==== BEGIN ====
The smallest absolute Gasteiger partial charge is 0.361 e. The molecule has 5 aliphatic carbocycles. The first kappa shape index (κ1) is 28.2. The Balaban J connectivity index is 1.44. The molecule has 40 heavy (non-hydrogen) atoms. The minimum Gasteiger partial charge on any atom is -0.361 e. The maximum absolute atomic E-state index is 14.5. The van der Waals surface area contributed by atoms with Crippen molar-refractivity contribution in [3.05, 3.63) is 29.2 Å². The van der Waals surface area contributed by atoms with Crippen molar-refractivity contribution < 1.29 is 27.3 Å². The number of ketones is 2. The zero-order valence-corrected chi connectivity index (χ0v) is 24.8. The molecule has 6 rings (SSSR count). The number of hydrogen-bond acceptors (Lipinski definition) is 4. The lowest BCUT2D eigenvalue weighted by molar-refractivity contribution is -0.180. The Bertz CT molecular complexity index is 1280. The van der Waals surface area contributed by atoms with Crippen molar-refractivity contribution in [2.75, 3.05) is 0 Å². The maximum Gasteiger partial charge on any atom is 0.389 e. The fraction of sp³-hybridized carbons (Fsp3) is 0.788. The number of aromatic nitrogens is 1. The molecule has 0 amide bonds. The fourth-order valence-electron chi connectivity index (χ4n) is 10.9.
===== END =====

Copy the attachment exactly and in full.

The smallest absolute Gasteiger partial charge is 0.361 e. The molecule has 5 aliphatic carbocycles. The first kappa shape index (κ1) is 28.2. The Balaban J connectivity index is 1.44. The molecule has 40 heavy (non-hydrogen) atoms. The minimum Gasteiger partial charge on any atom is -0.361 e. The maximum absolute atomic E-state index is 14.5. The van der Waals surface area contributed by atoms with Crippen molar-refractivity contribution in [3.05, 3.63) is 29.2 Å². The van der Waals surface area contributed by atoms with Crippen molar-refractivity contribution < 1.29 is 27.3 Å². The number of ketones is 2. The zero-order valence-corrected chi connectivity index (χ0v) is 24.8. The molecule has 6 rings (SSSR count). The number of hydrogen-bond acceptors (Lipinski definition) is 4. The lowest BCUT2D eigenvalue weighted by molar-refractivity contribution is -0.180. The Bertz CT molecular complexity index is 1280. The van der Waals surface area contributed by atoms with Crippen molar-refractivity contribution in [2.75, 3.05) is 0 Å². The maximum Gasteiger partial charge on any atom is 0.389 e. The fraction of sp³-hybridized carbons (Fsp3) is 0.788. The number of aromatic nitrogens is 1. The molecule has 0 amide bonds. The fourth-order valence-electron chi connectivity index (χ4n) is 10.9.